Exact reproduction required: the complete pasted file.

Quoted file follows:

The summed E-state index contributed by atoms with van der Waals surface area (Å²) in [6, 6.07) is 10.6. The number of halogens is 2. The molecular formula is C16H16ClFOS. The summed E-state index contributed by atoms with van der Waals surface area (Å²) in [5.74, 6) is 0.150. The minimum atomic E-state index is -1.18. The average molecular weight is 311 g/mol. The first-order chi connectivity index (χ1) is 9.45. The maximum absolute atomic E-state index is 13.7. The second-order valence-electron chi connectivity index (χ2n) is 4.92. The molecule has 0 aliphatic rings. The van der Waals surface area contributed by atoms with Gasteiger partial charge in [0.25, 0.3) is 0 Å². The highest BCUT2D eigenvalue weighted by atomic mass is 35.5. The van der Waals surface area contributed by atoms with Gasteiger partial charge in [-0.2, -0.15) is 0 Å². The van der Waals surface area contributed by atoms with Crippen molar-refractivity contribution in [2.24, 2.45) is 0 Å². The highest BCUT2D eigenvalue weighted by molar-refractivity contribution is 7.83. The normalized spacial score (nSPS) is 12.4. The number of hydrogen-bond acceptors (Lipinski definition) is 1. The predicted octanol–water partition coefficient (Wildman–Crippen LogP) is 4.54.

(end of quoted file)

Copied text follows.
The summed E-state index contributed by atoms with van der Waals surface area (Å²) in [6, 6.07) is 10.6. The number of halogens is 2. The molecular formula is C16H16ClFOS. The summed E-state index contributed by atoms with van der Waals surface area (Å²) in [5.74, 6) is 0.150. The minimum atomic E-state index is -1.18. The average molecular weight is 311 g/mol. The first-order chi connectivity index (χ1) is 9.45. The maximum absolute atomic E-state index is 13.7. The second-order valence-electron chi connectivity index (χ2n) is 4.92. The molecule has 0 aliphatic rings. The van der Waals surface area contributed by atoms with Gasteiger partial charge in [0.25, 0.3) is 0 Å². The highest BCUT2D eigenvalue weighted by atomic mass is 35.5. The van der Waals surface area contributed by atoms with Gasteiger partial charge in [-0.2, -0.15) is 0 Å². The van der Waals surface area contributed by atoms with Crippen molar-refractivity contribution in [2.24, 2.45) is 0 Å². The highest BCUT2D eigenvalue weighted by molar-refractivity contribution is 7.83. The normalized spacial score (nSPS) is 12.4. The number of hydrogen-bond acceptors (Lipinski definition) is 1. The predicted octanol–water partition coefficient (Wildman–Crippen LogP) is 4.54.